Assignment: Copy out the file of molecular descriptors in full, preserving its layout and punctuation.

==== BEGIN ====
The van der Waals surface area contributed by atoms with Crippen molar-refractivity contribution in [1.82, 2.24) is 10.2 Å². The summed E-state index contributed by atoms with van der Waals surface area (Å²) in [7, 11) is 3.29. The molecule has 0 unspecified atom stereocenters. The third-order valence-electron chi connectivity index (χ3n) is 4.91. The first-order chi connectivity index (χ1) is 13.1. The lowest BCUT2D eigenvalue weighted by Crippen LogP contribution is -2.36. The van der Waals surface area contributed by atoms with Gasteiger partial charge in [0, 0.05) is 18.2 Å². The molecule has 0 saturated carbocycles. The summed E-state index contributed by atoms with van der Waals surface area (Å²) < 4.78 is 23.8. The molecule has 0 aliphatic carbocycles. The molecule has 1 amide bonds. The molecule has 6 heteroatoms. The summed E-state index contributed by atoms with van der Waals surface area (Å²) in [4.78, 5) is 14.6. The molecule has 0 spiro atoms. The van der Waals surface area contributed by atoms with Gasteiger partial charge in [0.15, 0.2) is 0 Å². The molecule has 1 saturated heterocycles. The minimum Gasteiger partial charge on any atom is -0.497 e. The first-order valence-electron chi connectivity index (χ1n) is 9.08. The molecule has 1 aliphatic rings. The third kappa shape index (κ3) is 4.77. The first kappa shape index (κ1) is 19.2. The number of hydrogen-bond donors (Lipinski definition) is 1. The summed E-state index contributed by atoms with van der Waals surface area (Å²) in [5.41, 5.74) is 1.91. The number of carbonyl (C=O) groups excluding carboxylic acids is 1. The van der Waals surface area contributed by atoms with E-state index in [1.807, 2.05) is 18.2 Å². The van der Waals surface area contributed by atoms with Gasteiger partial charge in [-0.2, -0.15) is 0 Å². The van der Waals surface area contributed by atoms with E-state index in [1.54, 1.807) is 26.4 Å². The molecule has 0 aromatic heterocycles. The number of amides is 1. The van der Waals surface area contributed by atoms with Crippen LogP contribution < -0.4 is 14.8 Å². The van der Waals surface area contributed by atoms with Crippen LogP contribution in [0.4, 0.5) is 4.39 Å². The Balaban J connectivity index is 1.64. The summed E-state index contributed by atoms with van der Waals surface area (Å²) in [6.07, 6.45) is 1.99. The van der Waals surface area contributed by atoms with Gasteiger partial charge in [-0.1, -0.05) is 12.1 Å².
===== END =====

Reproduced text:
The van der Waals surface area contributed by atoms with Crippen molar-refractivity contribution in [1.82, 2.24) is 10.2 Å². The summed E-state index contributed by atoms with van der Waals surface area (Å²) in [7, 11) is 3.29. The molecule has 0 unspecified atom stereocenters. The third-order valence-electron chi connectivity index (χ3n) is 4.91. The first-order chi connectivity index (χ1) is 13.1. The lowest BCUT2D eigenvalue weighted by Crippen LogP contribution is -2.36. The van der Waals surface area contributed by atoms with Gasteiger partial charge in [0, 0.05) is 18.2 Å². The molecule has 0 saturated carbocycles. The summed E-state index contributed by atoms with van der Waals surface area (Å²) < 4.78 is 23.8. The molecule has 0 aliphatic carbocycles. The molecule has 1 amide bonds. The molecule has 6 heteroatoms. The summed E-state index contributed by atoms with van der Waals surface area (Å²) in [4.78, 5) is 14.6. The molecule has 0 spiro atoms. The van der Waals surface area contributed by atoms with Gasteiger partial charge in [0.15, 0.2) is 0 Å². The molecule has 1 saturated heterocycles. The minimum Gasteiger partial charge on any atom is -0.497 e. The first-order valence-electron chi connectivity index (χ1n) is 9.08. The molecule has 1 aliphatic rings. The third kappa shape index (κ3) is 4.77. The first kappa shape index (κ1) is 19.2. The number of hydrogen-bond donors (Lipinski definition) is 1. The summed E-state index contributed by atoms with van der Waals surface area (Å²) in [5.41, 5.74) is 1.91. The number of carbonyl (C=O) groups excluding carboxylic acids is 1. The van der Waals surface area contributed by atoms with E-state index in [1.807, 2.05) is 18.2 Å². The van der Waals surface area contributed by atoms with Gasteiger partial charge in [-0.2, -0.15) is 0 Å². The van der Waals surface area contributed by atoms with E-state index in [1.54, 1.807) is 26.4 Å². The molecule has 0 aromatic heterocycles. The number of amides is 1. The van der Waals surface area contributed by atoms with Crippen LogP contribution < -0.4 is 14.8 Å². The van der Waals surface area contributed by atoms with Crippen LogP contribution in [0.4, 0.5) is 4.39 Å². The Balaban J connectivity index is 1.64. The summed E-state index contributed by atoms with van der Waals surface area (Å²) in [6.07, 6.45) is 1.99. The van der Waals surface area contributed by atoms with Gasteiger partial charge in [-0.1, -0.05) is 12.1 Å².